Aaron over at BlueSheepdog.com just wrote about the changing perception of police officers in the last half century. It is a nice read and made me think about how law enforcement influences its own public image. Of late, it seems as if the mainstream media has focused on current uses of force and devoted much less airtime to the good work cops do every minute of every day in our communities.
In recent years, law enforcement agencies have gravitated to other strategies for positive public outreach. Take the Broward County Sheriff’s Office, for example. They employ five public information officers, two of whom focus specifically on their department’s Facebook page and Twitter feed. Facebook and Twitter reach today’s younger mobile audiences.
At my department, a lieutenant draws the duty of administrating our Facebook page. In CID, I have been tasked with having photos and copy available from my detectives’ significant activities and special details specifically for posting on the page.
In addition to Facebook and Twitter, cop shops are also turning to LinkedIn, YouTube, Blogger, RSS, and other resources to get their messages out, whether they are to advertise employment opportunities, educate citizens on trending crimes, or request the public’s help to identify criminals. The Polk County Sheriff’s Office calls their Internet homepage the “Cybersubstation.”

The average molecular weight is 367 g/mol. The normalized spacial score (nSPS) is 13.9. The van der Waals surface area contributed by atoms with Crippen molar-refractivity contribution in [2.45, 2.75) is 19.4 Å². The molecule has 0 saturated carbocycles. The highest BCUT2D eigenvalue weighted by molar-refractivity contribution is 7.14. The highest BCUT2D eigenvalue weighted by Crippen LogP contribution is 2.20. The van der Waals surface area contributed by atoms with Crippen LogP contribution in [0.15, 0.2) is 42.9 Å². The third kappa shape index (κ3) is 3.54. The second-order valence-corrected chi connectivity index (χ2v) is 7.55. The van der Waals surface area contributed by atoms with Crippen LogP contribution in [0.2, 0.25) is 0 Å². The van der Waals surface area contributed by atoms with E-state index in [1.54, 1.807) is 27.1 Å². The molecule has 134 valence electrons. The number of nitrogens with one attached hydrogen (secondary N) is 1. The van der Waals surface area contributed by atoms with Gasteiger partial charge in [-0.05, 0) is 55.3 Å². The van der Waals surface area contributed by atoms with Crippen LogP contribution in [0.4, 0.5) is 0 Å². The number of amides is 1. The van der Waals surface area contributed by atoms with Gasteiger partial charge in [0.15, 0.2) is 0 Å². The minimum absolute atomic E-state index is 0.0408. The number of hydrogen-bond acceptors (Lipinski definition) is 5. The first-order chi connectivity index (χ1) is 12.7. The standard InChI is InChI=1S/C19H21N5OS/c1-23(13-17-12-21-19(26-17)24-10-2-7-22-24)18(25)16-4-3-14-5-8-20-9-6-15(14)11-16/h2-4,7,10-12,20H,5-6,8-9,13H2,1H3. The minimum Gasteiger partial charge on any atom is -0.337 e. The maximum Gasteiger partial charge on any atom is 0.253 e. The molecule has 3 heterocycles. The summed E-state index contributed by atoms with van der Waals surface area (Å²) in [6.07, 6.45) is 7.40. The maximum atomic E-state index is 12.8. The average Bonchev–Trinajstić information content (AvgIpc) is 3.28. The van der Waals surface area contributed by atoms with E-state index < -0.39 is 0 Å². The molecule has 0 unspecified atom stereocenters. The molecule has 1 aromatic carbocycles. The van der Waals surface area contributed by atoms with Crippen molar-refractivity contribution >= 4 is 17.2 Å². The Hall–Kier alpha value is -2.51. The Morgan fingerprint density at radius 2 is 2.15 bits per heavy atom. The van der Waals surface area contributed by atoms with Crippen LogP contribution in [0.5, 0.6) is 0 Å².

On a different tack, the St. Petersburg Police Department recently hired a tenured local news anchor to manage their media relations. The Tampa Police Department has a history of employing former reporters as their PIO’s. And the Sixth Judicial Circuit’s State Attorney’s Office has also followed suit. Former reporters not only have useful ties to local media outlets, but they understand how to craft an agency’s message for them.
The misdeeds of police officers will always make headlines, and rightfully so, but police agencies can now advocate for themselves by highlighting the overwhelming number of good deeds done by officers, deputies, civilian employees, and volunteers. Nowadays, savvy connectivity by law enforcement can both publicize and educate.